The Kyoto lounge chair from JANUS et Cie is now available in five fresh finishes, including papyrusAlso new are side tables, including a square option in a gray wash finish, paired with a three-seat sofa. A two-seat version of the sofa is also available. All are for interior use.in addition to the original ebony.JANUS ET CIEFor Janice Feldman, president of outdoor furnishings icon JANUS et Cie, craftsmanship is key. “I’ve always loved things that require special skill, craft,” she says. “I like to celebrate that—to find high-level craftspeople who can make pieces out of natural materials like no one else in this world can do.”That artisanship is evident in her offerings, which have been building excitement with new pieces for interior use and a newly opened Australian showroom in Sydney.Feldman’s…

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grande dame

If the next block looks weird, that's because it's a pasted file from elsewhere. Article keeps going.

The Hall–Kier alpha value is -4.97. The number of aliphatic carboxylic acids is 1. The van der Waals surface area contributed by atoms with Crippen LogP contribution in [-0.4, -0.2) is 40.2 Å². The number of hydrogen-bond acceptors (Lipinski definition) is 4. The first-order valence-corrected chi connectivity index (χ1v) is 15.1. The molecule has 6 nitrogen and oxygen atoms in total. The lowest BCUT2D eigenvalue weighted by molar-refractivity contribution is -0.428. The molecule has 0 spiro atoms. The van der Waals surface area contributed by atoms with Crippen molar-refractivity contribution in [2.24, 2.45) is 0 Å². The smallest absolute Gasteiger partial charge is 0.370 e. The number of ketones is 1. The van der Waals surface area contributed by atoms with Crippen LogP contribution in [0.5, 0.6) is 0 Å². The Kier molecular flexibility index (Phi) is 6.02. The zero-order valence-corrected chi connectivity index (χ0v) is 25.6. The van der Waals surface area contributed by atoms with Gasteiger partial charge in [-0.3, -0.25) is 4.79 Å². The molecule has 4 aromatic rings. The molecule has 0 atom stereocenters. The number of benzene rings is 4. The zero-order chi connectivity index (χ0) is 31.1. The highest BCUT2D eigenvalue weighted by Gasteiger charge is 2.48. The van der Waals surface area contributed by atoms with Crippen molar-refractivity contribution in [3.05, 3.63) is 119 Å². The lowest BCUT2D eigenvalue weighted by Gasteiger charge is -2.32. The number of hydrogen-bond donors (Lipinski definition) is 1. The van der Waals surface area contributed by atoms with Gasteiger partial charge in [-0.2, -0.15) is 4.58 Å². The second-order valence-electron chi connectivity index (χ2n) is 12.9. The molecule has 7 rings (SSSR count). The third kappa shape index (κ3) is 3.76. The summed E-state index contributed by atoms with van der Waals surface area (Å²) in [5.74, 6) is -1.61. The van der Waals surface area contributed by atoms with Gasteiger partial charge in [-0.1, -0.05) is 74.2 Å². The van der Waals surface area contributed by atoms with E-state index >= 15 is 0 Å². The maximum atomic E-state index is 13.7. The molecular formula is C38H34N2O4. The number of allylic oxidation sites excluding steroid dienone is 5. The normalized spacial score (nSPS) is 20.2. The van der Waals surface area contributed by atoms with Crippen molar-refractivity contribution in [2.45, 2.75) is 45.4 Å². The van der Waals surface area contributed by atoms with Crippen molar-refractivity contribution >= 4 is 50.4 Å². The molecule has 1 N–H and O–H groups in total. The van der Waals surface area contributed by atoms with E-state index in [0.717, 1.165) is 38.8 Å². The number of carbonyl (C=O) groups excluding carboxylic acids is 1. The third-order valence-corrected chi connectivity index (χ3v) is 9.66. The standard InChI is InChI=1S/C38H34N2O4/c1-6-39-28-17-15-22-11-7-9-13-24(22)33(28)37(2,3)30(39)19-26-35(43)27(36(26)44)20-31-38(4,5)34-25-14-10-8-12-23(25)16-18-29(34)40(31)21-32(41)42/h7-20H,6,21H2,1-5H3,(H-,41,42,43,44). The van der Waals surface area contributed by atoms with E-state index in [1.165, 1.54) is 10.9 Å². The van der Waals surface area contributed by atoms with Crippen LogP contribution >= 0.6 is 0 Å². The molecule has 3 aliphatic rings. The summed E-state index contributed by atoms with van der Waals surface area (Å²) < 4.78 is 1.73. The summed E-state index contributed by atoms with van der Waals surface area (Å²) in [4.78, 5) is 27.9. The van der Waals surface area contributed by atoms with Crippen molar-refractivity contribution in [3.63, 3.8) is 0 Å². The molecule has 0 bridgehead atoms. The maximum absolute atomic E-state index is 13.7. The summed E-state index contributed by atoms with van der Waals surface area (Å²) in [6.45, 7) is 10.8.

Guest suites French and English antiques—many dressed in sumptuous fabrics—embellish the 31 guest rooms. Soniat Antiques Owner Rodney Smith handpicks pieces—mostly 18th- and early-19thcentury French antiques—for the property’s shop. Fountain Courtyard water features create an environment for relaxation.Dining room The hotel’s stately dining room, decorated by the owners, is host to a mix of elegant furnishings and antiques. Exterior Ornate cast-iron balconies grace the front of Soniat House on Chartres Street. Stairway The property, while modernized, retains its original 19th-century charm.Visitors to the Big Easy should be eternally grateful that Frances and Rodney Smith found their calling. As design enthusiasts, antiques dealers, and hoteliers, the couple has passionately and painstakingly preserved New Orleans’s Soniat House hotel—a beloved institution in the city’s French Quarter—for more than 30 years. The classic New…